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HEAT STROKE--A SERIOUS DANGER TO YOUR CHINCHILLA!!
Heat Stroke should be a primary concern to all chinchilla owners when the weather begins getting warmer. CHINCHILLAS CAN DIE FROM HEAT STROKE VERY EASILY. An attentive and careful chinchilla owner can usually prevent this. If you live in an area where temperatures can reach 80+ degrees Fahrenheit, you should consider acquiring an air conditioning unit if you have chinchillas in your home (and perhaps a back-up unit if you have many chinchillas). We repeatedly warn people of the heat dangers to chinchillas since chinchillas cannot perspire like we do. We are adamant about instructing people not to put their chinchillas outside during the summer months because of the risk of heat stroke. If you leave your chinchilla outside in the sun, on a porch or even under a tree during very hot weather, you will be killing your pet. So many chinchillas die from heatstroke every year and it doesn't have to happen!
In the book, JOY OF CHINCHILLAS, there is a section that talks about heat stroke. The following is a quote from that section:
"Chinchillas can die from heat stroke, and it is preventable! If temperature (in degrees Fahrenheit) and humidity add up to 150 (e.g. temperature is 90 degrees Fahrenheit and humidity is 60%, the sum equals 150) then that is dangerous to the chinchillas. The chinchilla comfort zone is 65 degrees to 80 degrees Fahrenheit tops. They can tolerate cold far easier than heat (of course, they have a nice fur coat). Humidity should be around 30% to 40%. Below 25% humidity even humans develop dry cracked skin - so, decrease bathing which causes dry skin if done excessively. Remember, if you are uncomfortable from either heat or humidity, your chinchilla will also be uncomfortable. The rule of 150 goes for humans too, and if the temperature plus humidity is 150 or above you also are in danger of heat problems. If you are in danger, how much more your chinchilla, who cannot sweat nor take off its nice fur coat!!!"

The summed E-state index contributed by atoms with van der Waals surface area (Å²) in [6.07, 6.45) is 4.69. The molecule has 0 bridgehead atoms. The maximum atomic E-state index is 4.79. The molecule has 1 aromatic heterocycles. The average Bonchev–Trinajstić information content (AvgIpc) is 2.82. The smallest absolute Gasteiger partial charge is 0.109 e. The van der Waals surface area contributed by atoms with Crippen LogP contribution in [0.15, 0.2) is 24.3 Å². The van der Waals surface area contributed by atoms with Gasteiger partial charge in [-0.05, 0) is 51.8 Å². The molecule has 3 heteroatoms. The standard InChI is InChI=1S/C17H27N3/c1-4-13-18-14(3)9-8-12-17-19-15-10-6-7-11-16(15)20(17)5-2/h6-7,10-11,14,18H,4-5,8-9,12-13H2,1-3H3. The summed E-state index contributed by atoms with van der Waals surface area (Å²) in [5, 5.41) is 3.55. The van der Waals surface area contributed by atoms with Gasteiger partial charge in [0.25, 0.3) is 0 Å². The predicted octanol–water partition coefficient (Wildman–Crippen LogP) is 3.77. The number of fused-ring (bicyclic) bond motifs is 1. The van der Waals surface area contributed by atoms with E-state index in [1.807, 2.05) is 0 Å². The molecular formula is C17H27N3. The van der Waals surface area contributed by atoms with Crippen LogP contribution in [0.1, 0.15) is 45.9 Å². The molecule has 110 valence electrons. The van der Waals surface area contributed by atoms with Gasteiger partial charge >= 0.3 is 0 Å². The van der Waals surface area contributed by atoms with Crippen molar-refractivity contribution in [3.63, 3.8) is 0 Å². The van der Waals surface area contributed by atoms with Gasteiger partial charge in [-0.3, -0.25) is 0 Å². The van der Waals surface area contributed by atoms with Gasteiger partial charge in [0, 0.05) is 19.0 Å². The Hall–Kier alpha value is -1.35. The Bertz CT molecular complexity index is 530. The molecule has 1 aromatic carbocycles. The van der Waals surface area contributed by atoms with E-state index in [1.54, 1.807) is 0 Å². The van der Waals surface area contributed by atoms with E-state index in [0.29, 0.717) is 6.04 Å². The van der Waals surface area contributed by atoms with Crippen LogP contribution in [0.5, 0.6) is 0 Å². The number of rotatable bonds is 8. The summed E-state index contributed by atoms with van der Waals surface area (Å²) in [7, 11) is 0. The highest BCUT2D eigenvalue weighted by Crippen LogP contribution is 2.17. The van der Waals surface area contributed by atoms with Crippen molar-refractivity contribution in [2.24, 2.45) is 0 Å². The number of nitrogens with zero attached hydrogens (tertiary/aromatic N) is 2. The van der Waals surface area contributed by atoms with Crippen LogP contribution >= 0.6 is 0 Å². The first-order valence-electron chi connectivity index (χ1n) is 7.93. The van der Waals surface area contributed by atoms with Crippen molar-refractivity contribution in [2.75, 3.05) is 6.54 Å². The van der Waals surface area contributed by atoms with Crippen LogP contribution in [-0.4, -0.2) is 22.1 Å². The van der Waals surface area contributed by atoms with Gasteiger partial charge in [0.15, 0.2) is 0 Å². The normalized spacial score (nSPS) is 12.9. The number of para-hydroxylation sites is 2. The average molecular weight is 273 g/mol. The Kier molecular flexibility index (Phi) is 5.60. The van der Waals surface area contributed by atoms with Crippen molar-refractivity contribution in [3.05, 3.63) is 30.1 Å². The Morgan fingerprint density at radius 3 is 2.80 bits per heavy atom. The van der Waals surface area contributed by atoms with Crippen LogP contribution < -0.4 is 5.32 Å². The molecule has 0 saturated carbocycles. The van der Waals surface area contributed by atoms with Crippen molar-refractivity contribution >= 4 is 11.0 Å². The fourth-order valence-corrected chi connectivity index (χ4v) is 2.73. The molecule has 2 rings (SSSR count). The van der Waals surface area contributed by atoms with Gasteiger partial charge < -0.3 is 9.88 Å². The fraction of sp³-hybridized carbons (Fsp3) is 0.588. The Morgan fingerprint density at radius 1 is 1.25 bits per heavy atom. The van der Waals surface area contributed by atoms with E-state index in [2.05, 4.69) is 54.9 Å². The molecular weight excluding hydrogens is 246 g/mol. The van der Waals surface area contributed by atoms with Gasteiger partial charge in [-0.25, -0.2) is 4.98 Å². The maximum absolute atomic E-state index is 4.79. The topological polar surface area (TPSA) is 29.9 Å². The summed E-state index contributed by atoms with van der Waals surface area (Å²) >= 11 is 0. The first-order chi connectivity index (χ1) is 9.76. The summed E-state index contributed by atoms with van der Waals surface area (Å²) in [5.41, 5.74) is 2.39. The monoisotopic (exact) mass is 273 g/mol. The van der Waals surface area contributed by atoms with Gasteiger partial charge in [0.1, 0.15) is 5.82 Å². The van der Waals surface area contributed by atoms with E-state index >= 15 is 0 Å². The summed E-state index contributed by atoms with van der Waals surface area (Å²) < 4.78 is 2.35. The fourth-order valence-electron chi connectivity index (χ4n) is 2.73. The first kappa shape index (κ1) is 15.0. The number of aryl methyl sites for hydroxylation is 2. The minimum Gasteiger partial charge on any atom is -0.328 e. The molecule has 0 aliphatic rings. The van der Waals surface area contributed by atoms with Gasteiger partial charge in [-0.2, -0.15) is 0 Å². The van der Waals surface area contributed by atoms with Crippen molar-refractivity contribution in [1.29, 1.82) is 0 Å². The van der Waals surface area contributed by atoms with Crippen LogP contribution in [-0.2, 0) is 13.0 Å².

"Air movement by fans cools just by circulating the air, so use fans to blow air around your chinchilla. Don't blow air directly on your chinchilla, but cool the environment instead. Having access to an air conditioner can save your animal's life. Filling your chinchilla's cage with jars of ice, or dishes of ice cubes, so they can lay next to the ice to cool off also helps. (Chinchillas sometimes chew on ice cubes, and though this is thought to crack teeth, it is not as yet been proven.) Other ideas are: soaking them in cool (not cold) water, turning the water sprinklers or misters onto the cage or spraying the cages with water, or putting wet sheets over cages and using a fan to speed evaporation can also cool off your chinchilla. Anything to cool them off will make a difference and can save a life. Heatstroke is fatal..."